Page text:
Taking Children on Holiday

Now the world is returning to some sort of normality after Covid restrictions, many people are excited about the prospect of travelling again.

If planning a trip abroad, divorced and separated parents should be aware they may require the consent of the other parent if they intend to remove a child from the jurisdiction of the UK courts.

If there is a child arrangements order in place specifying the child lives with the parent who is planning the holiday, that parent can remove the child from the jurisdiction of the court for up to a month without the other parents’ permission.  Although to avoid any last minute upsets, it is advised to give notice to the other parent as far in advance of the planned holiday as possible.  There is nothing to stop the other parent making an application to the count to prevent the child from leaving the country, although they would have to give a very good reason for making such an application as the courts would be reluctant to deprive a child of a holiday without good reason.

If the holidaying parent is not the parent with whom the child lives with under a child arrangements order and the other parent does not agree to the holiday that parent will need to apply for permission to travel with the child.

If there is no child arrangements order in place, the holidaying parent should apply for leave of the court to remove the child from the jurisdiction if written consent to do so is not forthcoming from the other parent.   The application should be made well in advance of any planned holiday as it can take the court several months to process it.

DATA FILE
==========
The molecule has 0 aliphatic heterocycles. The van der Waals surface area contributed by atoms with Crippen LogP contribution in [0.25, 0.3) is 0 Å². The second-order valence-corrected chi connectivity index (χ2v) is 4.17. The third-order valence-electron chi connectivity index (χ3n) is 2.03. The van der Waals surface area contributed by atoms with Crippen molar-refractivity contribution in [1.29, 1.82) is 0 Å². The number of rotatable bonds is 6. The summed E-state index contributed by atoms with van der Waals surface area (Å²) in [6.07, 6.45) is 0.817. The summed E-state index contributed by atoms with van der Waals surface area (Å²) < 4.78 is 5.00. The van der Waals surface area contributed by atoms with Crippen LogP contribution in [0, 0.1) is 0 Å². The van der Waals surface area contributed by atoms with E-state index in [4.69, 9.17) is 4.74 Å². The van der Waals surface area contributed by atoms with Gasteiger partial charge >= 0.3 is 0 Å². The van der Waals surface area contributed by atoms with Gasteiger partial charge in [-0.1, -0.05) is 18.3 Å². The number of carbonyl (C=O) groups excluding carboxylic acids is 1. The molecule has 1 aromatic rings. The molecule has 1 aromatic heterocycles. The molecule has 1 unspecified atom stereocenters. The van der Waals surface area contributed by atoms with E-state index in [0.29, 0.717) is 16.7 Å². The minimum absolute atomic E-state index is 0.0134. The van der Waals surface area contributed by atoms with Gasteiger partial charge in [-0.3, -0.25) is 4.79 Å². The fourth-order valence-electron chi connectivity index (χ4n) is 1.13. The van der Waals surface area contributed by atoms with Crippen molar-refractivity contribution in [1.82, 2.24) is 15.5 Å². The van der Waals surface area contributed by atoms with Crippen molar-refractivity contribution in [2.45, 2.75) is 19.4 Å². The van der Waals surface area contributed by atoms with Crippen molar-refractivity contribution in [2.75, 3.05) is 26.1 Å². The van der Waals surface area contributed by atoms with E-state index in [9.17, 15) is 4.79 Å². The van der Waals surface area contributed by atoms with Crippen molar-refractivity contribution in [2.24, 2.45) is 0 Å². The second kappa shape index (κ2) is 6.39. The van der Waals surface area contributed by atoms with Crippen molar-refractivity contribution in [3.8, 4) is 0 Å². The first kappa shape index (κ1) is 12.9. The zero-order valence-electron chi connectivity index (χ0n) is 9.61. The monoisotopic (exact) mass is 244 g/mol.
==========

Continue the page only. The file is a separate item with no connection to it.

If you and your ex have agreed that the children can travel with you and you have that consent on writing, you should provide the other parent with dates of departure and return, accommodation details, flight details and contact numbers.  The children’s passports should be made available to the parent travelling. 

The travelling parent should always have written permission from the other parent to take away with them as some airport staff and in particular the immigration services in various countries may ask for evidence that permission has been granted.  It is advisable to travel with your children’s birth certificates so that you can prove your relationship with them if asked to do so.

If you do have any court orders relating to the children, take copies of these with you as well.  If your surname is different from that of your children you should have your marriage certificate or decree absolute to hand.

Please contact Joanna Gardner or Denise McCabe for specialist help and advice in all aspects of family law at or or telephone 01905 723561.

Added: 14 Jun 2022 13:36

Back To Blog


Who would you like to see?